The thing that struck me immediately upon reading Helen Hayward’s blog and books is the way she writes about seemingly small things with such depth and attention to detail. Her words are so intentional, I couldn’t help but feel the carefully considered weight of each and every one of them.
And while her most recent book, A Slow Childhood: Notes on Thoughtful Parenting is, obviously, about parenting and raising a family in a very slow and considered way, so much of what Helen and I speak about in today’s poggie applies well beyond motherhood and parenting in general. We talk a lot about what it means to live an examined life, and why, as we’ve both discovered over the past years, those little things really are the big things in life.
One of the most common questions I’m asked, and can rarely answer with any kind of surety, is how to get (or keep) older kids on board with a slower pace of life. And while Helen’s two kids (17 and 20) have grown up with slow-ness at the centre of family life, Helen talks at length about the benefits of that, which I really enjoy digging in to.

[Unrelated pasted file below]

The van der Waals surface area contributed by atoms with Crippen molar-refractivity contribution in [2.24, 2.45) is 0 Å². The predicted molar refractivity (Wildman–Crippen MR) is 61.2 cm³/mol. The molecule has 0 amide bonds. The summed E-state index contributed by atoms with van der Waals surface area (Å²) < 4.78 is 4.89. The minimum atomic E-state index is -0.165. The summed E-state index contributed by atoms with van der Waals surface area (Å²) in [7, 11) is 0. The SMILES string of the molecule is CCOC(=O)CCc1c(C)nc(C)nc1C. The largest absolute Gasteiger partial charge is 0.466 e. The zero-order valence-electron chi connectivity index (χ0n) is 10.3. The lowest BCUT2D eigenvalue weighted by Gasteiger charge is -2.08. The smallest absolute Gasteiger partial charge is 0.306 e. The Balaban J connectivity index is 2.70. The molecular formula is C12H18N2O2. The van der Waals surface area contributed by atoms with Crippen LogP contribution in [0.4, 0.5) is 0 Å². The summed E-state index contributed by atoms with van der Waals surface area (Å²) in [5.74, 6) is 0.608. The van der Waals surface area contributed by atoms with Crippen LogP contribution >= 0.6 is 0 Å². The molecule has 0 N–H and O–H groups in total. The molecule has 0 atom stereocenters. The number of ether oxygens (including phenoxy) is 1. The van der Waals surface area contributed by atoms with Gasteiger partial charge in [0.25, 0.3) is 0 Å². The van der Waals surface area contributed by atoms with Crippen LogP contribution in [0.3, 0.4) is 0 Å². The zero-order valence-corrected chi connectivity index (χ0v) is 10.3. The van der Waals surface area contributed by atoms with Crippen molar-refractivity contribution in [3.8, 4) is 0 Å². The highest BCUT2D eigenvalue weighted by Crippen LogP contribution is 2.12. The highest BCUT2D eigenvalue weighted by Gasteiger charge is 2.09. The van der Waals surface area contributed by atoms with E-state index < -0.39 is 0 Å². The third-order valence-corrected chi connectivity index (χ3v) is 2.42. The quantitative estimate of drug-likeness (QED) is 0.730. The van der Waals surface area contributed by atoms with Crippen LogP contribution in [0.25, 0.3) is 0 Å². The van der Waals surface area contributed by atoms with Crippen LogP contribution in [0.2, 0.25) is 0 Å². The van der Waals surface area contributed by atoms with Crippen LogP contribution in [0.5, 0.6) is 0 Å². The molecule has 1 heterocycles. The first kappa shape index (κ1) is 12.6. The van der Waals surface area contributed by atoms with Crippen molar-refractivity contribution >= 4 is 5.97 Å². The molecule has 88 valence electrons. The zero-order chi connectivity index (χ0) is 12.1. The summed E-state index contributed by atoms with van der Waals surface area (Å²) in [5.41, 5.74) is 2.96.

Helen and I also talk about one of my favourite bug-bears: the myth of work-life balance and why she’s not even sure that long-term balance is a possibility, but rather requires an endless process of tilting – always in to one thing and away from another. To be honest, it’s pretty rare to talk to someone so willing to admit that balance is not only elusive, but often damaging to pursue, and I found myself wonderfully disarmed chatting with Helen!
I hope you enjoy the episode.